We had been warned about crowds at Rainbow River, especially on a Sunday, but our running behind for the day turned out to be a blessing in disguise — we had the river entirely to ourselves.
This was such a fun, carefree dive with a surprising amount to see. There were cute little turtles everywhere, as well as birds diving down below the surface of the water to look for a snack. Fish darted through the wispy river grass, and sand boils bubbled up, reminding us of the active springs feeding the waterway.
Now, in theory this seems like it would be an easy dive to do without a dive guide. However, there was one very particular reason we’d decided to hire one, and I’d recommend all new divers to the area to do the same — you have to know when to get out of the water!
If you miss the dock at K.P. Hole at the end of the drift, you’re in big trouble. Not only will it be tricky to find another safe place to exit the water, but if you do you’ll be trespassing on private land, and have to find some way to drag yourself back to your car. So yeah. You do not want to miss that exit point! If we’d attempted this dive solo, I think I would have spent the entire second half nervously frantically my head above the surface to look around. Diving with a guide meant we could totally relax — and he pointed out some great stuff to us, too.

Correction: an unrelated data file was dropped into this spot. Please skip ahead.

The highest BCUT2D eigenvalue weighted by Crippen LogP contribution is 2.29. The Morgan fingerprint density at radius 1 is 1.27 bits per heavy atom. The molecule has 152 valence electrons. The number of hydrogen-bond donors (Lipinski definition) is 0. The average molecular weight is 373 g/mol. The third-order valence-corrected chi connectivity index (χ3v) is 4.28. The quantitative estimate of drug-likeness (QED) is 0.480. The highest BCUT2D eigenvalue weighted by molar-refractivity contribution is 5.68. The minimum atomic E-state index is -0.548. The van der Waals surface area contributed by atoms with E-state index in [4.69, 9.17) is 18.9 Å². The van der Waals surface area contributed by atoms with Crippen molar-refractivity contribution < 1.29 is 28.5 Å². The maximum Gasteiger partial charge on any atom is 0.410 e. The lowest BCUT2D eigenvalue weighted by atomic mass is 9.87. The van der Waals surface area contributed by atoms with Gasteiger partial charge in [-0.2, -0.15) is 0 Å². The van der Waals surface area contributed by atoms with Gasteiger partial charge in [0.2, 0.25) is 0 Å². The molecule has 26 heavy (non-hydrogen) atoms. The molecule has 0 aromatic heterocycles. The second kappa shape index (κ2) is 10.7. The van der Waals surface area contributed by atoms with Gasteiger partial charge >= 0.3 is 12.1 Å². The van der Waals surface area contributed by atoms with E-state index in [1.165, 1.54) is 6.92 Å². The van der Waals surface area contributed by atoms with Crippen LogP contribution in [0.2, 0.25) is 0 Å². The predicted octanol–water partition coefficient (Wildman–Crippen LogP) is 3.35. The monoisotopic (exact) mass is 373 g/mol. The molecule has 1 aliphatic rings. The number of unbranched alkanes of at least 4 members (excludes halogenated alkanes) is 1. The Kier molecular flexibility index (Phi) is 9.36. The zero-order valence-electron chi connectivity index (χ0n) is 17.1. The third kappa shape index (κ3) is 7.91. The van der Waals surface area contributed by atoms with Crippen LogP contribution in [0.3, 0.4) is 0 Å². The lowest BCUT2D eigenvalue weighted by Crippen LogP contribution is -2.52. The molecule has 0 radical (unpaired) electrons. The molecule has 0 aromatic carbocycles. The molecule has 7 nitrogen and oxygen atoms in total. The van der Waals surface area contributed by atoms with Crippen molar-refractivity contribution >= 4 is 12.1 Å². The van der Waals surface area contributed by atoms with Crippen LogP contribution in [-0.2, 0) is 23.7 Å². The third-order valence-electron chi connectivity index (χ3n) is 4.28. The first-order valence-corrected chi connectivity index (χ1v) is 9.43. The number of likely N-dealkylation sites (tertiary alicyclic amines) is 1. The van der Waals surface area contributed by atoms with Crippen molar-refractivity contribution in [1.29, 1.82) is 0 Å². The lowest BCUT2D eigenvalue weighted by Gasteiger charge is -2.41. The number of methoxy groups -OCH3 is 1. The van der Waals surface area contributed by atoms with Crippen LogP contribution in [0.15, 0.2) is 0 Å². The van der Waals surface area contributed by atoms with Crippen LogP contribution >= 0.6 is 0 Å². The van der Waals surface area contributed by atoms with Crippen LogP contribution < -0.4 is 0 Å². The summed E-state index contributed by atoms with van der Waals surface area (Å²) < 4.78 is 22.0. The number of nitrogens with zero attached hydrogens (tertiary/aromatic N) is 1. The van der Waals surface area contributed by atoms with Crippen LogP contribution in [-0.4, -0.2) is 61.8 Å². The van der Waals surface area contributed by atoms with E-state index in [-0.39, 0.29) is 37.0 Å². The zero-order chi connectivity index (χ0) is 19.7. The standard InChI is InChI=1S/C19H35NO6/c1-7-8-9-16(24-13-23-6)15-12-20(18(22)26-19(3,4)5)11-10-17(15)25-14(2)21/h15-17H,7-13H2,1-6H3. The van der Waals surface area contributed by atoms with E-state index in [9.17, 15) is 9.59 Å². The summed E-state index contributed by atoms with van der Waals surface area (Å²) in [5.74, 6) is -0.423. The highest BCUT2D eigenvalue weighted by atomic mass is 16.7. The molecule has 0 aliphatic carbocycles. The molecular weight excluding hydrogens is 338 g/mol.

I loved Rainbow River! I also got giddy when I saw there was a Rainbow Springs State Park campground right across the river from K.P. Hole — how cool would it be to do a diving and camping trip where you could pretty much roll out of your tent and into the dive site? I might even feel comfortable enough to break my night dive fast here.